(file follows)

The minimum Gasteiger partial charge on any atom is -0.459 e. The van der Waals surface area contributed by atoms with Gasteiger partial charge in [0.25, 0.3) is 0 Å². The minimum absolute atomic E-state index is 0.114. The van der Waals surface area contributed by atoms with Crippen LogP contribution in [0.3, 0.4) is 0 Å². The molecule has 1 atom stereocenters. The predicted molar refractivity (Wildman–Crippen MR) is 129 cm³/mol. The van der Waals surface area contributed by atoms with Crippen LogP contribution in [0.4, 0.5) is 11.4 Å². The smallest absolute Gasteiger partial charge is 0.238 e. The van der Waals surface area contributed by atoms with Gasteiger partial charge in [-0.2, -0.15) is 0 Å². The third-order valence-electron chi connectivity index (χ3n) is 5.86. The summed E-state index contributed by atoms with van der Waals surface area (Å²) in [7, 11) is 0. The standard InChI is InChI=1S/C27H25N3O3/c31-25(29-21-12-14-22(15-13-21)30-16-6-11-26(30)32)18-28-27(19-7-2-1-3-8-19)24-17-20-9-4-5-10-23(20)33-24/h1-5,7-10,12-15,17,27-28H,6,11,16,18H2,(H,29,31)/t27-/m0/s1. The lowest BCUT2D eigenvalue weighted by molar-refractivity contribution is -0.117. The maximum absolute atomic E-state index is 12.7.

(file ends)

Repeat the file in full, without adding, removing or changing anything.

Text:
The minimum Gasteiger partial charge on any atom is -0.459 e. The van der Waals surface area contributed by atoms with Gasteiger partial charge in [0.25, 0.3) is 0 Å². The minimum absolute atomic E-state index is 0.114. The van der Waals surface area contributed by atoms with Crippen LogP contribution in [0.3, 0.4) is 0 Å². The molecule has 1 atom stereocenters. The predicted molar refractivity (Wildman–Crippen MR) is 129 cm³/mol. The van der Waals surface area contributed by atoms with Crippen LogP contribution in [0.4, 0.5) is 11.4 Å². The smallest absolute Gasteiger partial charge is 0.238 e. The van der Waals surface area contributed by atoms with Gasteiger partial charge in [-0.2, -0.15) is 0 Å². The third-order valence-electron chi connectivity index (χ3n) is 5.86. The summed E-state index contributed by atoms with van der Waals surface area (Å²) in [7, 11) is 0. The standard InChI is InChI=1S/C27H25N3O3/c31-25(29-21-12-14-22(15-13-21)30-16-6-11-26(30)32)18-28-27(19-7-2-1-3-8-19)24-17-20-9-4-5-10-23(20)33-24/h1-5,7-10,12-15,17,27-28H,6,11,16,18H2,(H,29,31)/t27-/m0/s1. The lowest BCUT2D eigenvalue weighted by molar-refractivity contribution is -0.117. The maximum absolute atomic E-state index is 12.7.